Fluoroquinolone Toxicity…

  • is not Magnesium deficiency.   There are theories that magnesium levels can play a role in the precipitation of an adverse event to the FQ’s.  It is also true  that FQ’s can leach magnesium.  However, low magnesium is not floxing.  If after floxing, you can ‘cure’ yourself or find a solution to your problems with magnesium then your symptoms were caused by low magnesium, NOT FQ Toxicity.  Also, it is possible that normalizing magnesium post floxing can help alleviate some negative symptoms.     

  • is not Vitamin D deficiency.   Vitamin D is a wonderful vitamin that does many amazing things in the body.  Being low on vitamin D can cause many unpleasant symptoms including pain. If after floxing, you can ‘cure’ yourself or find a solution to your problems by normalizing vitamin ‘D’ levels then your symptoms were caused by low vitamin D, NOT FQ Toxicity.  Again,  it is possible that normalizing vitamin D levels post floxing can help alleviate some negative symptoms.     

  • is not MTHFR.  According to Dr. Ben Lynch, probably the foremost expert on MTHFR mutations, the rate of one MTHFR mutation in the standard population is a whopping 50% and the likelihood of having 2 copies is between 10% and 20%.  Those of Italian and Mexican ancestry can have a much larger rate of MTHFR mutations. Having said that, over the last five years many floxed individuals have had their DNA sequenced.  When we did an analysis several years ago, it was found that the FQ community had a representation of MTHFR mutations on par with the general population.  This would see to rule out MTHFR as the ‘sole’ cause of Fluoroquinolone Toxicity. It is true that after floxing having the mutations for MTHFR can make your adverse event symptoms much more unpleasant.      

  • is not G6PD.  G6PD deficiency is a genetic disorder that most often affects males. It happens when the body doesn’t have enough of an enzyme called glucose-6-phosphate dehydrogenase (G6PD). G6PD helps red blood cells work. It also protects them from substances in the blood that could harm them.  Without enough G6PD to protect them, the red blood cells break apart in a process called hemolysis. When many red blood cells are destroyed, a person can develop hemolytic anemia causing dizziness, and a myriad of other symptoms.  It is true that the Fluoroquinolones can trigger G6PD type symptoms and probably should never be taken by those with this genetic mutation but many doctors are not familiar with this deficiency.  However, like MTHFR, the rate of G6PD has not found not to be consistent in the Fluoroquinolone community.  I will concede that there are many genes in the G6PD spectrum, but overall there are there are individuals who in the community that do not have this mutation and who are severely floxed, ruling out G6PD being a risk factor.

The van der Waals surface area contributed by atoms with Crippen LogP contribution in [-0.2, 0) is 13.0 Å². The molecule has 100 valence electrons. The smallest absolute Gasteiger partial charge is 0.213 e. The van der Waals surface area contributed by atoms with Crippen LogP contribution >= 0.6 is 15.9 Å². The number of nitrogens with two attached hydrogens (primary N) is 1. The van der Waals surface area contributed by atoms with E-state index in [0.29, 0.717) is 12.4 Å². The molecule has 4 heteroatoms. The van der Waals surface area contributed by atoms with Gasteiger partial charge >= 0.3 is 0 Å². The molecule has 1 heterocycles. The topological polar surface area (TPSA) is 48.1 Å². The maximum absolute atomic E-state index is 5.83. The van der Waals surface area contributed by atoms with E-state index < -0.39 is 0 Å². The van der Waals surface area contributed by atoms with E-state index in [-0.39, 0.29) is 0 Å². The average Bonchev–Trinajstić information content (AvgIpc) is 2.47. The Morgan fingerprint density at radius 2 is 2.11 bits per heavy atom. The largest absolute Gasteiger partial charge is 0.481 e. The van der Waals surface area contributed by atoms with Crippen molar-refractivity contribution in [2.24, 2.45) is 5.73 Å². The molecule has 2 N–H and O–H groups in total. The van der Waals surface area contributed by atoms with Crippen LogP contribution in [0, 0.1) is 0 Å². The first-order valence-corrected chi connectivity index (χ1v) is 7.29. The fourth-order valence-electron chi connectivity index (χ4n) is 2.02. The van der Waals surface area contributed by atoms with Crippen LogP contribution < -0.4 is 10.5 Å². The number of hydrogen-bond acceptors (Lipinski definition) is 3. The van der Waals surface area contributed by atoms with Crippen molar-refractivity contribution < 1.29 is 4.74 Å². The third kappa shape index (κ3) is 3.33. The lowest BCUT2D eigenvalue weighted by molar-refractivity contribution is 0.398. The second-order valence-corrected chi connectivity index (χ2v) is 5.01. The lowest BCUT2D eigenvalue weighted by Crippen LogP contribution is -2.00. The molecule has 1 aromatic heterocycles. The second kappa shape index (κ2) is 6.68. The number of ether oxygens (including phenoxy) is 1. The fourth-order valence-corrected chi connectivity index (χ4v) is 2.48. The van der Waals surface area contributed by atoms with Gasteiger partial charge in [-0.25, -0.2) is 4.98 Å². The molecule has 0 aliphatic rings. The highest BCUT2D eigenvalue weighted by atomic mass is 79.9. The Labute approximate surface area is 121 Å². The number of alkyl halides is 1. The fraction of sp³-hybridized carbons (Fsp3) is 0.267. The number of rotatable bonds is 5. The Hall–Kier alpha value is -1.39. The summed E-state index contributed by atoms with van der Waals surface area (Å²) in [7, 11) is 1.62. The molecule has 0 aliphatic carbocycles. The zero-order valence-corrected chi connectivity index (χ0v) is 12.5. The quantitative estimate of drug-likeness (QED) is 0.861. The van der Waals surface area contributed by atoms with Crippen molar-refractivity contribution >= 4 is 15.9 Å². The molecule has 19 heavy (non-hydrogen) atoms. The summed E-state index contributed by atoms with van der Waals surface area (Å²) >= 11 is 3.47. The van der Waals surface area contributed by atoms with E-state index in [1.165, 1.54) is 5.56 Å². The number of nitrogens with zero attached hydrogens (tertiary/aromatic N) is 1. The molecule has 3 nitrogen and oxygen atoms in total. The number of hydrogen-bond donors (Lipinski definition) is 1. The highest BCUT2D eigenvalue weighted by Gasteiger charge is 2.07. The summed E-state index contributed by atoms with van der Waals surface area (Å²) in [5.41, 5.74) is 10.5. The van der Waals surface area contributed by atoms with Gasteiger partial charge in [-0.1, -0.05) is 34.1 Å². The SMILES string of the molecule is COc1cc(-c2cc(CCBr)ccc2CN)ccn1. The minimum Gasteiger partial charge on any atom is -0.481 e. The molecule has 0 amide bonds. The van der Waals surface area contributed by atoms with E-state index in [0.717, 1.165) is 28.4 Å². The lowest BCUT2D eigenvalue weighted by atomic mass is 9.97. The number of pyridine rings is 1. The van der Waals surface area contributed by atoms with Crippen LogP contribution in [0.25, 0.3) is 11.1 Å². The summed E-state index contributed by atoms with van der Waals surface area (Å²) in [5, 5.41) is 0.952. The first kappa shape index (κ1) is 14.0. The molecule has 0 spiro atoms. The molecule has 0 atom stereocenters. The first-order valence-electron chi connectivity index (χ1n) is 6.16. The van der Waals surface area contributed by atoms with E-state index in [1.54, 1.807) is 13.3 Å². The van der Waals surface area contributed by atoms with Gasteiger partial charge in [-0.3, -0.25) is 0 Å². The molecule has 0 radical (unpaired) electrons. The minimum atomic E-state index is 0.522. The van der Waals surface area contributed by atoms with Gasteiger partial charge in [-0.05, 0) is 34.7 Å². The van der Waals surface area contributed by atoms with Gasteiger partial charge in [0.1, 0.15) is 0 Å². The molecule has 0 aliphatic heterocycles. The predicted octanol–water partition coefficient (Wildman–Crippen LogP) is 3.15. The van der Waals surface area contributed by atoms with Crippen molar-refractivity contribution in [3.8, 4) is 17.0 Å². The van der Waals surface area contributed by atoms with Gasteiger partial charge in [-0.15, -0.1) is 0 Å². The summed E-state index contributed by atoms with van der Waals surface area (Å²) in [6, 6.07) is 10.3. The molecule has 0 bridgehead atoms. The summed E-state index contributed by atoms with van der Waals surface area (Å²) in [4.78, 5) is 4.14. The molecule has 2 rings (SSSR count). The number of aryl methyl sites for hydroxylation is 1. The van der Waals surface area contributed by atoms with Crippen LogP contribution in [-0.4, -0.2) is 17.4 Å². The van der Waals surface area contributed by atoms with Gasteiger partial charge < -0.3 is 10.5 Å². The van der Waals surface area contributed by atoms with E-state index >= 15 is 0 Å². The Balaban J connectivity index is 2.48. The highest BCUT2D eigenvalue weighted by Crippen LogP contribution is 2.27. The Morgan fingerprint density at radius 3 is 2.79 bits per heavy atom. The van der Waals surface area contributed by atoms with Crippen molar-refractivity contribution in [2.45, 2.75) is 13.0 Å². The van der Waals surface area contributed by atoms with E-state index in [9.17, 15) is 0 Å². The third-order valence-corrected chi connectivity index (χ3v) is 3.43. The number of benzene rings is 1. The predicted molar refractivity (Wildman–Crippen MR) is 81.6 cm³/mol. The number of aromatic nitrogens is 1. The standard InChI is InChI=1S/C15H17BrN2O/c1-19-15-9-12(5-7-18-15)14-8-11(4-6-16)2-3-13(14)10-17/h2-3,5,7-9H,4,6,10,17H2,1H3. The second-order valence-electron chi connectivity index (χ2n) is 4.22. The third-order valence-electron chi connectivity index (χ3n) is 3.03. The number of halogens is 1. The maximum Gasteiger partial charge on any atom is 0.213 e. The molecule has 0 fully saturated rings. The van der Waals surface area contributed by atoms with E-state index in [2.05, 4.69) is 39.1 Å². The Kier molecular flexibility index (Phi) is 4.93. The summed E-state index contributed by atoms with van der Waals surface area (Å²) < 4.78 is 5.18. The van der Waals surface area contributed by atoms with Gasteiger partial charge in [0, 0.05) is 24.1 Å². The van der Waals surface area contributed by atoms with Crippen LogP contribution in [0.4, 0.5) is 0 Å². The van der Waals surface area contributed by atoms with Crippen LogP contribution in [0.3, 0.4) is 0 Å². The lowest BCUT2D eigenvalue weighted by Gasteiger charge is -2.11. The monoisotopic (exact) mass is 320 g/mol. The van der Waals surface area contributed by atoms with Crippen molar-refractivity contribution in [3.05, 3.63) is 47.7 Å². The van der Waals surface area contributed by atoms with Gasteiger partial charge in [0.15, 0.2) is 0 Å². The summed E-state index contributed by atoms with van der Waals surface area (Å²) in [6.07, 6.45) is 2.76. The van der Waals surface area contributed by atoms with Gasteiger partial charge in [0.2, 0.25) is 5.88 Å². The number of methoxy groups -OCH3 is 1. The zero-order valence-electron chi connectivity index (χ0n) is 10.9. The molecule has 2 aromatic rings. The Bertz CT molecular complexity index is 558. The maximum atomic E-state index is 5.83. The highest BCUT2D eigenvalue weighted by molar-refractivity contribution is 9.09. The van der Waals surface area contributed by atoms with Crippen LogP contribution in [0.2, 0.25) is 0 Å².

• is not caused by Flouride or Flourine. The first medical case report of a short-term quinolone induced syndrome from a non-fluorinated quinolone was reported in the year 1972, before fluorinated fluoroquinolones were developed. It could be successfully argued that with the addition of fluorine, the subsequent metabolites produced by the Fluoroquinolone’s molecule metabolization caused an exponential increase in the ability for toxicity. The fluorine addition made a pharmaceutical that had a penchant for toxicity much worse. Bottom line, the quinolones had the capability to be toxic before the addition of fluorine but gained the ability to be super toxic after the addition of fluorine. Also read Does adding fluorine make the quinolones toxic?

  • is not caused by iodine deficiency. It has bene postulated that fluorinated quinolone  leach or shift iodine in the body in such a way as to cause symptoms.  Again, FQAD has its roots, before fluorinated quinolones were developed.   If this theory was the simple cause it could be easily corrected and it would have been. Unfortunately, research has shown the FQAD is far more complicated involving epigenetic pathogenic mtDNA damage.